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The Ivor Davies

The man after which this pub is named is more famously known as Ivor Novello.

243–249 Cowbridge Road East, Cardiff, CF11 9AN 

This is named after the actor, songwriter and composer known as Ivor Novello. He was born Ivor Davies, in 1893, at 95 Cowbridge Road East, where a plaque bears the inscription: This boy became a Ruritanian King, who gave his people dreams and songs to sing.

Framed collection of photographs of Ivor Davies and his family.

Top: An early movie, Carnival. Left: above, baby Ivor with “mam”, below, parents, “Mam” and “Dave” in 1928.
Above: Ivor starring in The Rat, 1925.

Framed photographs and text about two Cardiff-born cultural and political figures.

The text reads: Sir William Goscombe John was born in what is now Gray Street, off Llandaff Road, in 1860, and attended Canton National School.

His many works in Cardiff include the statues of St David, in the city hall, and Joyance, in thompson’s Park. In 1911, John was knighted for services to Welsh culture, and received the Freedom of the City of Cardiff in 1936.

George Thomas was elected for Cardiff Central in 1946, later becoming Secretary for Wales, and Viscount Tonypandy. He is best remembered as Speaker of the House of Commons, and his cry of “Order! Order!”

Top: Sir William Goscombe John, 1936
Above: left, “Joyance” in Thompson’s Park, right, John in 1899.
Right: George Thomas.

Framed prints and text about chronicling the development of the small rural settlement of Canton.

The text reads: Until the 1830s, canton was a small rural settlement of around fifty houses, home to some 200 people. Most of them worked on the land.

Forty years later, the population had risen to 10,000 and by the end of the 19th century is had reached 40,000. This was almost entirely due to the development of Cardiff as Britain’s largest coal port , a process begun by the 2nd Marquis of Bute, who has been described as “the Father of Modern Cardiff”.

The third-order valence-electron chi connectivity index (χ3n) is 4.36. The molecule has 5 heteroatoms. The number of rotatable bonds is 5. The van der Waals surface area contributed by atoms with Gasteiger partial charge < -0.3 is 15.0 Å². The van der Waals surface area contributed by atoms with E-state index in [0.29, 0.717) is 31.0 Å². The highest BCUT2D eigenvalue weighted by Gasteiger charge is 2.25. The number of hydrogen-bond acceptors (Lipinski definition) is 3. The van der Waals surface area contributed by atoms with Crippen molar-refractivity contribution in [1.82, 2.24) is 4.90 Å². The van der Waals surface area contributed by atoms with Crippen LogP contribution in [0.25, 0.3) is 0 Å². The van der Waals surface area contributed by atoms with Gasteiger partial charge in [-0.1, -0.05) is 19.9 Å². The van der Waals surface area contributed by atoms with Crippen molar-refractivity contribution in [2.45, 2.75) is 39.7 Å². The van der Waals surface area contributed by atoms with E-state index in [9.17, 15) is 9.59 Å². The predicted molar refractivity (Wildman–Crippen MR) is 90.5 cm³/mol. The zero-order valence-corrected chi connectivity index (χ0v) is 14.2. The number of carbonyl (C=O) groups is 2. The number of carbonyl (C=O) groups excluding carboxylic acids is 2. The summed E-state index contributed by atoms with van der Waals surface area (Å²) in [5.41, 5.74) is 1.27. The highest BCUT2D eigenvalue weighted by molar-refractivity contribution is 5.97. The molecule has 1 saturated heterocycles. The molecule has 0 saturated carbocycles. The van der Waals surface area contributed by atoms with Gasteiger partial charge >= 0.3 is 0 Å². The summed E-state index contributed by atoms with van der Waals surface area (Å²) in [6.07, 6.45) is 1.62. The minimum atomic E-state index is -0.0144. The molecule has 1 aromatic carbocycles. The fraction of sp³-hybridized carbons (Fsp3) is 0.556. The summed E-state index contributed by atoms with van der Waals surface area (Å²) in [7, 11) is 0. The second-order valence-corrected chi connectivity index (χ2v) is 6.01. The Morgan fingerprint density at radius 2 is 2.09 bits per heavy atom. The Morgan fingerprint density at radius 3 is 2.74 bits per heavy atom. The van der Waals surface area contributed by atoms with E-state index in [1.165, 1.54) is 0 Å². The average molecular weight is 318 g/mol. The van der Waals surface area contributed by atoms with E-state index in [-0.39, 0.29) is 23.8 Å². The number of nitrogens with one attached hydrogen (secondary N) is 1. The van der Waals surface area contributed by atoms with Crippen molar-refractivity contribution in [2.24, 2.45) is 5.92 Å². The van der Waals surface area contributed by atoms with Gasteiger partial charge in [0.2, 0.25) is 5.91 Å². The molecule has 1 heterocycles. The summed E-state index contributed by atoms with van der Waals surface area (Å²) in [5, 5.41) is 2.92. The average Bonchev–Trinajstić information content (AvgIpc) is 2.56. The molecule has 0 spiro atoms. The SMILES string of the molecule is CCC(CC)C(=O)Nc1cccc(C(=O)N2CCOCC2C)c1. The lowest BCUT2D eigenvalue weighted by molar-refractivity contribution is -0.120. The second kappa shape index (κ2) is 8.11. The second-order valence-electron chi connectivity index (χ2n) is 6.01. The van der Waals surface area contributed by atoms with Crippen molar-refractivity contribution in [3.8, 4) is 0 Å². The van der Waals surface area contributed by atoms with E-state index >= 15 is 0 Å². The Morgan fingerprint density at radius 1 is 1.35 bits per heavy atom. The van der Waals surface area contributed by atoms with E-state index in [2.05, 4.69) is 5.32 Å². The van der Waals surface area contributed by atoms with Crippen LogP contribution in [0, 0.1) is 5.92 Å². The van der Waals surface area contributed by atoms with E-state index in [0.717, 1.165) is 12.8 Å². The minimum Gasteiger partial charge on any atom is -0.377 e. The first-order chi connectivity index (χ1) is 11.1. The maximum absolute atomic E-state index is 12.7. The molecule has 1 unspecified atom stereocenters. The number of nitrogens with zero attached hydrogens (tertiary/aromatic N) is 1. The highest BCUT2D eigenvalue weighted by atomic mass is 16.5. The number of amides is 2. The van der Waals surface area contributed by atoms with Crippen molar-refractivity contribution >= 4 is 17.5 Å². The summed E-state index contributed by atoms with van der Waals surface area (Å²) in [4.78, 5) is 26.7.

Cardiff expanded at an enormous pace, absorbing Canton and other nearby settlements. The arrival of the railway, and the setting up of cheap municipal transport services, all contributed to the development of the Canton area.

In 1875, Canton became part of the Borough of Cardiff, although by this time the area was virtually a town itself. It had a market, the County Police headquarters, and two major employers – the railway depot and the paper mill. It also had three schools, founded by some of its several places of worship.
Canton’s first school was the 1856 National School on Leckwith Road, whilst the earliest place of worship was the Welsh-language Llandaff Road Baptist Church which opened three years earlier.

Top: right, The 2nd Maquis of Bute, left, Coal Port,
Left: The old days – a rural scene.

Framed drawings and text about various early residents of Canton.

The text reads: One of the grandest of Canton’s houses, Preswylfa was built in 1867 for the coal magnate Lewis Davis. The house was bought in 1870 by Charles Thompson, head of the
Spiller flour business.

According to the Earl of Plymouth, the Thompson family did “more in the way of generous benefaction than probably any other family in South Wales".

Charles’ son, James, left money to buy University College a sports ground off Llandaff Road, and to fund a convalescent home for "Tired Mothers and Sick Children".
His brothers Charles and Herbert helped buy Llandaff Fields for public recreation, while Charles gave his garden to the people of Cardiff as Thompson’s Park.

Top: Preswylfa.
Above: Lewis Davis.
Left, Above, Charles Thompson (Junior), below, Herbert Thompson.

Framed drawings and text about Llandaff Cathedral.

The text reads: Llandaff Cathedral served as the Parish Church for Canton until 1855. In that year, the Church of St John the Evangelist was constructed, although the building was not completed until1871. St John’s was designed by John Pritchard, the architect who restored and partially rebuilt the Cathedral.

A church founded by St Teilo stood in Llandaff from the 6th century. The present building was begun 600 years later by Bishop urban. Construction finished in the 1400s. After King Henry VIII closed the monasteries, the Cathedral fell into disrepair.
Pritchard’s restoration work was undone in World War II. Another major rebuilding followed, which added what many consider the Cathedral’s crowning glory – Jacob Epstein’s figure Christ in Majesty.

Top: Llandaff Cathedral, 1770
Right: The restored Cathedral, 1861
Left: top, Christ in Majesty, below, St John’s Church.

External photograph of the building – main entrance.

The pub’s sign, featuring an illustration of Ivor Davies.

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